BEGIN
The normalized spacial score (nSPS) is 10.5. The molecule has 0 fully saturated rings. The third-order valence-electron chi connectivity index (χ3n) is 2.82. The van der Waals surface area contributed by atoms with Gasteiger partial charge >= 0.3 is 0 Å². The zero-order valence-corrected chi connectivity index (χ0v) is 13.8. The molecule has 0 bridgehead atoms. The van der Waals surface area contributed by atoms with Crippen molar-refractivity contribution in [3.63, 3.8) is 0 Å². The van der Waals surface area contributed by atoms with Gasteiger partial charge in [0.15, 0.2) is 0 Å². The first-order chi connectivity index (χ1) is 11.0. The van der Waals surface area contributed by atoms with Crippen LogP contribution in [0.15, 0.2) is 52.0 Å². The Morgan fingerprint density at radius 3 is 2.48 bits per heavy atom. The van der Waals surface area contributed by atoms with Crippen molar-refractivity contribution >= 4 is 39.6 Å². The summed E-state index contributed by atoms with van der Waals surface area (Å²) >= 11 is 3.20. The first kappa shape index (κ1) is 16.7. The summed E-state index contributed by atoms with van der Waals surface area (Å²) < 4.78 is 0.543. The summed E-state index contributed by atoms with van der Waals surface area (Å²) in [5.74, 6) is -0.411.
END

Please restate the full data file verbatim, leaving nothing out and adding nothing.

The normalized spacial score (nSPS) is 10.5. The molecule has 0 fully saturated rings. The third-order valence-electron chi connectivity index (χ3n) is 2.82. The van der Waals surface area contributed by atoms with Gasteiger partial charge >= 0.3 is 0 Å². The zero-order valence-corrected chi connectivity index (χ0v) is 13.8. The molecule has 0 bridgehead atoms. The van der Waals surface area contributed by atoms with Crippen molar-refractivity contribution in [3.63, 3.8) is 0 Å². The van der Waals surface area contributed by atoms with Gasteiger partial charge in [0.15, 0.2) is 0 Å². The first-order chi connectivity index (χ1) is 11.0. The van der Waals surface area contributed by atoms with Crippen LogP contribution in [0.15, 0.2) is 52.0 Å². The Morgan fingerprint density at radius 3 is 2.48 bits per heavy atom. The van der Waals surface area contributed by atoms with Crippen molar-refractivity contribution >= 4 is 39.6 Å². The summed E-state index contributed by atoms with van der Waals surface area (Å²) >= 11 is 3.20. The first kappa shape index (κ1) is 16.7. The summed E-state index contributed by atoms with van der Waals surface area (Å²) < 4.78 is 0.543. The summed E-state index contributed by atoms with van der Waals surface area (Å²) in [5.74, 6) is -0.411.